We’re looking beyond the artwork and into the artist studio. They are often seen as mysterious creative hubs of liberation and creative endeavor but we want to go inside and uncover the environment in which they work into unwrap the mystery and speak to the artists. Discover tips on how to be inspired find their ‘flow state’ and uncover what the studio means to each artist and how it influences their practice. For the fourth edition we’re delighted to speak with the incredible Henrik Uldalen.
It’s my absolute pleasure. I thing I’ve always been meant to be an artist but it didn’t always look like that. I grew up completely obsessed with drawing and painting but as any child never considered it as a profession. It quickly became part of my identity in early school days as I was and shy kid not exceeding in many other things. When I started high school and they spliced quite a few local schools I realized I was actually just average at best. I decided to not pursue art from that point on. I started studying to become an art teacher in order to work with arts but also make a living. Here whilst studying I was upon oil paint for the first time and realized I was able to control this medium much better than any other medium I’ve the prior to this. I could finally express myself freely. This is the moment I chose to become an artist. It’s like I found my language for the first time. All the things I’ve had inside could suddenly me and flow freely.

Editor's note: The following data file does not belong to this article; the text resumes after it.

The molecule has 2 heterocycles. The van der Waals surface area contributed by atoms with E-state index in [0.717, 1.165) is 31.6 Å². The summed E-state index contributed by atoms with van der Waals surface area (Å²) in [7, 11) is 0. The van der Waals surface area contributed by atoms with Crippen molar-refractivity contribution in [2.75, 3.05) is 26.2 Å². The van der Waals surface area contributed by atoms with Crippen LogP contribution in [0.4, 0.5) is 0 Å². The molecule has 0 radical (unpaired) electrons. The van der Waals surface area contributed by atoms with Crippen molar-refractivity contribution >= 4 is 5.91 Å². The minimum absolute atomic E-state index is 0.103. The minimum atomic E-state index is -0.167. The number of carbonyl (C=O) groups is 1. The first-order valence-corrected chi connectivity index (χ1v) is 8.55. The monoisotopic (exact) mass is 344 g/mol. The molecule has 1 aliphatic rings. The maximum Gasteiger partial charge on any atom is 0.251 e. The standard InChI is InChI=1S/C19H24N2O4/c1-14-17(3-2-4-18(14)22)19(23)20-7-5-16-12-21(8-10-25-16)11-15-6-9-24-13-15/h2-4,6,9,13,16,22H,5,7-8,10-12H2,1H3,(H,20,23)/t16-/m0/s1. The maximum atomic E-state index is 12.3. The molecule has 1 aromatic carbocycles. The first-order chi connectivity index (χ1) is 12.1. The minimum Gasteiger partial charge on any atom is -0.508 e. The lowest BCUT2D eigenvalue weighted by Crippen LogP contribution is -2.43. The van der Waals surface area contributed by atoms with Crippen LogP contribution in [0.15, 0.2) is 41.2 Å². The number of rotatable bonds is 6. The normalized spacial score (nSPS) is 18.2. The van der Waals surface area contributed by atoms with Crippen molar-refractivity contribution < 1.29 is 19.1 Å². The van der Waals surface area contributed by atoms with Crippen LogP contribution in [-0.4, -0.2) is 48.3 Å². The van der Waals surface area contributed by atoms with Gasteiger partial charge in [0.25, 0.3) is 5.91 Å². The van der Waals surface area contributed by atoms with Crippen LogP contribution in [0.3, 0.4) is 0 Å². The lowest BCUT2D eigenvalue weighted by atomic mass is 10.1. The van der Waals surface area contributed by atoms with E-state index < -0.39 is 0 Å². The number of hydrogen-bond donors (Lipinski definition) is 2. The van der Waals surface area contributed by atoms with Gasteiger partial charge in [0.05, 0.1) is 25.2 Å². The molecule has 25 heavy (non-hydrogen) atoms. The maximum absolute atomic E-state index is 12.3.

Your work seems to revolve around classical figurative painting but presented in a contemporary manner. Can you tell us about your painting process in how you’re able to achieve this and such a perfect balance of both
I was always attracted to classical representational painting in my early days of painting because I needed beauty in my life. I never understood conceptual art and to any form of traditional learning made me turn my head more often than not in face with modern art. It took years of classical painting until I one day were just so damn bored with painting and traditional beauty that I turned to conceptual art. I read up looked more thoroughly saw it’s impact on society and myself and found that I’ve been missing out on so much in art and life by immediately brushing it off. I went from a purist to someone who believes anything that moves you can be meaningful art. I’m still not at my end goal and probably never will but my plans for my art far exceeds were I’m currently at. It’s a long life and I hope into it all.
With the characters you paint; they seem to be in state of limbo existence, present yet somewhat from reality. What is the relationship between you and your subjects and how are you able to portray them in this manner?
The subjects of my paintings has always been myself projected onto other they’re all self-portraits. The core of all my work is always about expressing a feeling or an emotion good. It’s about the metaphysical so in order for me to translate that into a physical piece of work I use symbols that for me signifies the inner minds cape.